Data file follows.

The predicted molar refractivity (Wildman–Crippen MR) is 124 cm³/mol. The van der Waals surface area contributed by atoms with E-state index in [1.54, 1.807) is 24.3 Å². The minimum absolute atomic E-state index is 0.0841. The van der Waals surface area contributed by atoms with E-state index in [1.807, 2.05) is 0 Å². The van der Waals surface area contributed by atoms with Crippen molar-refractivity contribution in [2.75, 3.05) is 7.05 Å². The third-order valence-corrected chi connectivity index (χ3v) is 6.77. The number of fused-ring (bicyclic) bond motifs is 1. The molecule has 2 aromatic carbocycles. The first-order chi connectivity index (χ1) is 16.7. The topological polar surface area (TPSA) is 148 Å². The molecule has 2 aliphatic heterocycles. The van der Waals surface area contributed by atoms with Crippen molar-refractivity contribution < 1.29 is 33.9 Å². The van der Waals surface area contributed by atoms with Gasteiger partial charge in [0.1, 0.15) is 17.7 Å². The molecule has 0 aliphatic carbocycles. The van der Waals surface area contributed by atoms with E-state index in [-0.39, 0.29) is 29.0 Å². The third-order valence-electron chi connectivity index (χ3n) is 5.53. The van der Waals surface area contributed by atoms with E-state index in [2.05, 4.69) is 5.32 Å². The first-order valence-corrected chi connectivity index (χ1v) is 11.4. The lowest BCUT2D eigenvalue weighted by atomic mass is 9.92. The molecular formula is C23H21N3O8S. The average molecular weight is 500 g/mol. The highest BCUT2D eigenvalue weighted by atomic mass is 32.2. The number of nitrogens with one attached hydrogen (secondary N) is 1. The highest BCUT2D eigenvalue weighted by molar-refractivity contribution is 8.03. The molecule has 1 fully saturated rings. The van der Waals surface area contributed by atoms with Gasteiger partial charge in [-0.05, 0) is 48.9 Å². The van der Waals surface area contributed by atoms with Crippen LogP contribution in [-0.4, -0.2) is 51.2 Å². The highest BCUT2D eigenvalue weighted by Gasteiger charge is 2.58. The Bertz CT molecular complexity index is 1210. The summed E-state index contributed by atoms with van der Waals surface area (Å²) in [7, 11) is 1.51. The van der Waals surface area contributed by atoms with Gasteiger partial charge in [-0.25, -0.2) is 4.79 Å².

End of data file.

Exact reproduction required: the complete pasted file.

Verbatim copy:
The predicted molar refractivity (Wildman–Crippen MR) is 124 cm³/mol. The van der Waals surface area contributed by atoms with E-state index in [1.54, 1.807) is 24.3 Å². The minimum absolute atomic E-state index is 0.0841. The van der Waals surface area contributed by atoms with E-state index in [1.807, 2.05) is 0 Å². The van der Waals surface area contributed by atoms with Crippen molar-refractivity contribution in [2.75, 3.05) is 7.05 Å². The third-order valence-corrected chi connectivity index (χ3v) is 6.77. The number of fused-ring (bicyclic) bond motifs is 1. The molecule has 2 aromatic carbocycles. The first-order chi connectivity index (χ1) is 16.7. The topological polar surface area (TPSA) is 148 Å². The molecule has 2 aliphatic heterocycles. The van der Waals surface area contributed by atoms with Crippen molar-refractivity contribution < 1.29 is 33.9 Å². The van der Waals surface area contributed by atoms with Gasteiger partial charge in [0.1, 0.15) is 17.7 Å². The molecule has 0 aliphatic carbocycles. The van der Waals surface area contributed by atoms with E-state index in [-0.39, 0.29) is 29.0 Å². The third-order valence-electron chi connectivity index (χ3n) is 5.53. The van der Waals surface area contributed by atoms with E-state index in [2.05, 4.69) is 5.32 Å². The first-order valence-corrected chi connectivity index (χ1v) is 11.4. The lowest BCUT2D eigenvalue weighted by atomic mass is 9.92. The molecular formula is C23H21N3O8S. The average molecular weight is 500 g/mol. The highest BCUT2D eigenvalue weighted by atomic mass is 32.2. The number of nitrogens with one attached hydrogen (secondary N) is 1. The highest BCUT2D eigenvalue weighted by molar-refractivity contribution is 8.03. The molecule has 1 fully saturated rings. The van der Waals surface area contributed by atoms with Gasteiger partial charge in [-0.05, 0) is 48.9 Å². The van der Waals surface area contributed by atoms with Crippen LogP contribution in [-0.4, -0.2) is 51.2 Å². The highest BCUT2D eigenvalue weighted by Gasteiger charge is 2.58. The Bertz CT molecular complexity index is 1210. The summed E-state index contributed by atoms with van der Waals surface area (Å²) in [7, 11) is 1.51. The van der Waals surface area contributed by atoms with Gasteiger partial charge in [-0.25, -0.2) is 4.79 Å².